He Take Hei Pupuri Tonu i te Whenua: A Perspective on Hapū Formation in Māori Society
Paranihi, Jacinta Huatahi
The study of hapū formation is an excellent place to begin, in order to understand the dynamic nature of Māori society. Hapū, or clans, are a group of inter-related whānau, joined together by a streamline of whakapapa and distinguished rangatira. The hapū begins first as an imagined political community, conceptualised in the minds of people, both members and non-members. In former times, changing circumstances sometimes led to a rivalry for mana causing disparate groups within a hapū to ramify, or regenerate, under emerging leaders and new identities. This dissertation is a study of hapū formation. It first looks at this phenomenon in pre-contact Māori society, then the changes that came about due to colonisation. This study concludes with the history of the formation of Ngāti Pikiahu Waewae, of Tokorangi in the Rangitīkei area, a dual hapū representative of Ngāti Raukawa and Ngāti Tūwharetoa, which emerged as a single entity in 1840. At the request of Te Heuheu Tūkino II (Mananui), Ngāti Pikiahu and Ngāti Waewae migrated to the Rangitīkei area to halt Crown land sales. Though they shared mutual relationships prior, their imagined existence as a unified hapū was initiated by their migration; and over time Ngāti Pikiahu Waewae emerged as a single body.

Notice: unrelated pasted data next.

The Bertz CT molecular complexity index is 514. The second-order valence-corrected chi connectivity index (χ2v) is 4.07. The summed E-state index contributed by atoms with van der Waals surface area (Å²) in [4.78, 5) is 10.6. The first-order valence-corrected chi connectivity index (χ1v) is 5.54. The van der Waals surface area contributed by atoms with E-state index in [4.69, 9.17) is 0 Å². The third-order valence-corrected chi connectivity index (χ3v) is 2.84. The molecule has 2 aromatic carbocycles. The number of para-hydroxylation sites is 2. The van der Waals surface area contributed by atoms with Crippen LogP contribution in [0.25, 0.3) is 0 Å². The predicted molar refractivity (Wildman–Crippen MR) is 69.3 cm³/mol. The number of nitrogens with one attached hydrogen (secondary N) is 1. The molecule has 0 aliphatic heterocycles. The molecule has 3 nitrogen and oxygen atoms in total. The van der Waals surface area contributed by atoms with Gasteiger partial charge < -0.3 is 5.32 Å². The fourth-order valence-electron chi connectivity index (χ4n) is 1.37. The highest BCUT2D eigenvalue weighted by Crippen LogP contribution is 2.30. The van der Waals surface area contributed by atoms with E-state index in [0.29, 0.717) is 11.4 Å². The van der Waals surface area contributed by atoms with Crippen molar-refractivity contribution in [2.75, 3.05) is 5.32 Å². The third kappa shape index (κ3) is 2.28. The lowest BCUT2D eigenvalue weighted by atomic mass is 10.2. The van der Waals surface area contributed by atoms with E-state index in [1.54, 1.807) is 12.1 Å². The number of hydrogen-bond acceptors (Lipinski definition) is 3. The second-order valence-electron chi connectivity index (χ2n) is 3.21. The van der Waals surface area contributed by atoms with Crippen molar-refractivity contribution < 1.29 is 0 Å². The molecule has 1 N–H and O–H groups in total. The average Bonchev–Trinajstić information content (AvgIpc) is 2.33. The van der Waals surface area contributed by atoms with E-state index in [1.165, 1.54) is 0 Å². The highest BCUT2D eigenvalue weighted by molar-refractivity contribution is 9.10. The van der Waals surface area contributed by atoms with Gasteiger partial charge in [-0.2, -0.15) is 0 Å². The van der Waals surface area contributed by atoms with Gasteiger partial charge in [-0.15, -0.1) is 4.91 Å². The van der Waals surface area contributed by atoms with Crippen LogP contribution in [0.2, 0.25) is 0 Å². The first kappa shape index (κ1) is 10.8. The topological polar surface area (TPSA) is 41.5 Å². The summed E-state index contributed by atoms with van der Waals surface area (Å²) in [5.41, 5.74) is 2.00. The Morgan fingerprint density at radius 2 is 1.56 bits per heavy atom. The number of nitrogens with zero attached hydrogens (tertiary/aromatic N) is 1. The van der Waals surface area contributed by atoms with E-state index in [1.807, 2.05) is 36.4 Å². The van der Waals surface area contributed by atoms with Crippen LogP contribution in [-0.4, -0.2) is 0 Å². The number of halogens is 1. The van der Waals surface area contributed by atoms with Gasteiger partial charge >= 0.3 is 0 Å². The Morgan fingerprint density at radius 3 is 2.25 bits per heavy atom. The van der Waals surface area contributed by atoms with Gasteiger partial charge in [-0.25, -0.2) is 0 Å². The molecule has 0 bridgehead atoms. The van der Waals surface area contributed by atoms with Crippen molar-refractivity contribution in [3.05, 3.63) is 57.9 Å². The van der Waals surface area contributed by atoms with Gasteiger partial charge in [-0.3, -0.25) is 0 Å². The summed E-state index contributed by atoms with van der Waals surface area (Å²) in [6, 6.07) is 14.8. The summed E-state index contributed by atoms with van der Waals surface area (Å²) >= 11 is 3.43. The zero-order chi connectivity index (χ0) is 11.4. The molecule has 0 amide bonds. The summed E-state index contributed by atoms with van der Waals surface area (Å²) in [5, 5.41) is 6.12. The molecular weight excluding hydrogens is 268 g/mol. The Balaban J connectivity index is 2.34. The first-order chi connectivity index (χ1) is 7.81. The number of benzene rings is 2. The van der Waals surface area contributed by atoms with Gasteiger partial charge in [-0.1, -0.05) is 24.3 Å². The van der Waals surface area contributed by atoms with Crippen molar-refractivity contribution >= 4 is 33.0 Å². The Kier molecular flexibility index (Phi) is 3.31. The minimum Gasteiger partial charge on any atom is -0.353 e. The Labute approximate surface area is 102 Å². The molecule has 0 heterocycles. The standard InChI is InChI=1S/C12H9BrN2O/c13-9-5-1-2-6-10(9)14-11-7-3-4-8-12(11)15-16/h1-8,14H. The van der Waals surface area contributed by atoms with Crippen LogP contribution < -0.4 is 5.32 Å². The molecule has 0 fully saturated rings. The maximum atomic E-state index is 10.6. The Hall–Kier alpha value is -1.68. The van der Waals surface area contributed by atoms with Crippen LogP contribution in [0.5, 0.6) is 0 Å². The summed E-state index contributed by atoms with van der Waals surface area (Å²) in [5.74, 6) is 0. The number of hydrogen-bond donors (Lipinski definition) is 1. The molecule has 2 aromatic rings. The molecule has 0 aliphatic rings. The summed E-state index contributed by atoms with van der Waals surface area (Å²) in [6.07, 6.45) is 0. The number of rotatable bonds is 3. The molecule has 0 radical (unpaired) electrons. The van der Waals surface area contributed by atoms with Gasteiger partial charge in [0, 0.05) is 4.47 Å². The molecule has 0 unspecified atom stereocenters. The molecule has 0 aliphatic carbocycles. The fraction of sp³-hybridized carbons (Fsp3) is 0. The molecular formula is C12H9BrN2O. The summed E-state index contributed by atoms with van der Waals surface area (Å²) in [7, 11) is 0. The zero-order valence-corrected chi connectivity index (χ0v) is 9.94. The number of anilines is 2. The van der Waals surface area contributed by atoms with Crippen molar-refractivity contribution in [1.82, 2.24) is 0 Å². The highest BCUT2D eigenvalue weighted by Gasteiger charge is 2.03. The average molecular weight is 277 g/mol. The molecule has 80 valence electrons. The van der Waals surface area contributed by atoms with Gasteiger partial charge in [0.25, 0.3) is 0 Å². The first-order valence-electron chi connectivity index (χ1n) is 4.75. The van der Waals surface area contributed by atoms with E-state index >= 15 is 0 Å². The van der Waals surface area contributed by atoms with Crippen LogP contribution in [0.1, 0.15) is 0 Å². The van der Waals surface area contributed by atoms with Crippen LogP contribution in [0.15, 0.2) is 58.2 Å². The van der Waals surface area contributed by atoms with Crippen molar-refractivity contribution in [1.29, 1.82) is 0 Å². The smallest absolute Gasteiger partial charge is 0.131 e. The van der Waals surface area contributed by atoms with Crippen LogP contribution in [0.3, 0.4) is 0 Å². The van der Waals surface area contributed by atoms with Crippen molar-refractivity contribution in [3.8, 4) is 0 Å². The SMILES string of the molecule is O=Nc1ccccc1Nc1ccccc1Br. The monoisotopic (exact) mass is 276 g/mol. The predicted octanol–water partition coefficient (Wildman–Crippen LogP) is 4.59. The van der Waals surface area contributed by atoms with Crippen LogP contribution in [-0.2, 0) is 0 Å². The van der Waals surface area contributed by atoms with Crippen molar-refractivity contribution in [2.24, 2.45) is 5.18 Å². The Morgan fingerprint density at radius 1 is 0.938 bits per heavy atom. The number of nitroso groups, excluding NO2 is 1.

Degree Name: Bachelor of Arts with Honours in Māori Studies
Degree Discipline: Te Tumu, School of Māori, Pacific and Indigenous Studies
Keywords: hapu; clan; whanau; iwi; waka; imagined communities; Ngati Pikiahu Waewae; Kaupapa Maori theory; mana whenua; rangatiratanga; Ngati Raukawa; Ngati Tuwharetoa; Te Heuheu Tukino II (Mananui); hekenga; tikanga; kaupapa; Jacinta Paranihi; Te Tumu; Maori Studies; University of Otago; dissertation
Research Type: Dissertation